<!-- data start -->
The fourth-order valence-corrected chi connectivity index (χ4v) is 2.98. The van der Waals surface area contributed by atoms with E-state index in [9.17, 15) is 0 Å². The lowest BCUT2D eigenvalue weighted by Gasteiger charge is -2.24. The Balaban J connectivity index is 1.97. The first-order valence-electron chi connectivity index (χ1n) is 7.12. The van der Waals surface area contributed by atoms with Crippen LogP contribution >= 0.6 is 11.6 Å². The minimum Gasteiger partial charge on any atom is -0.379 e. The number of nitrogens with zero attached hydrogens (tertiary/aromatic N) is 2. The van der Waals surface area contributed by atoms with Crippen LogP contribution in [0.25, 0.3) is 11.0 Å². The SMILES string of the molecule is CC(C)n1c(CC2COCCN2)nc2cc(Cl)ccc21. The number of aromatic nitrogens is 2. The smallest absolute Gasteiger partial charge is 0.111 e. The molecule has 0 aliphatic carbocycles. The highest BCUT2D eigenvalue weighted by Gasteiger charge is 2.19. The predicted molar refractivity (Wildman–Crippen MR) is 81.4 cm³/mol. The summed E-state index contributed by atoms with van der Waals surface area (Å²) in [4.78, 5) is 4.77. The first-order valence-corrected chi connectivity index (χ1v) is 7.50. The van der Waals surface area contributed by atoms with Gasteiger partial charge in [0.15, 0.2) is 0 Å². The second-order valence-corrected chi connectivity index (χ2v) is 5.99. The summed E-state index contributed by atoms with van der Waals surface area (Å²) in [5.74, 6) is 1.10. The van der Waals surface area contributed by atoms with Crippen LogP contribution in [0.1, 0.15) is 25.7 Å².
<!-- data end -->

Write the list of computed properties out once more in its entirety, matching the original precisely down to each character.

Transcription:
The fourth-order valence-corrected chi connectivity index (χ4v) is 2.98. The van der Waals surface area contributed by atoms with E-state index in [9.17, 15) is 0 Å². The lowest BCUT2D eigenvalue weighted by Gasteiger charge is -2.24. The Balaban J connectivity index is 1.97. The first-order valence-electron chi connectivity index (χ1n) is 7.12. The van der Waals surface area contributed by atoms with Crippen LogP contribution >= 0.6 is 11.6 Å². The minimum Gasteiger partial charge on any atom is -0.379 e. The number of nitrogens with zero attached hydrogens (tertiary/aromatic N) is 2. The van der Waals surface area contributed by atoms with Crippen LogP contribution in [0.25, 0.3) is 11.0 Å². The SMILES string of the molecule is CC(C)n1c(CC2COCCN2)nc2cc(Cl)ccc21. The number of aromatic nitrogens is 2. The smallest absolute Gasteiger partial charge is 0.111 e. The molecule has 0 aliphatic carbocycles. The highest BCUT2D eigenvalue weighted by Gasteiger charge is 2.19. The predicted molar refractivity (Wildman–Crippen MR) is 81.4 cm³/mol. The summed E-state index contributed by atoms with van der Waals surface area (Å²) in [4.78, 5) is 4.77. The first-order valence-corrected chi connectivity index (χ1v) is 7.50. The van der Waals surface area contributed by atoms with Gasteiger partial charge in [0.15, 0.2) is 0 Å². The second-order valence-corrected chi connectivity index (χ2v) is 5.99. The summed E-state index contributed by atoms with van der Waals surface area (Å²) in [5.74, 6) is 1.10. The van der Waals surface area contributed by atoms with Crippen LogP contribution in [0.1, 0.15) is 25.7 Å².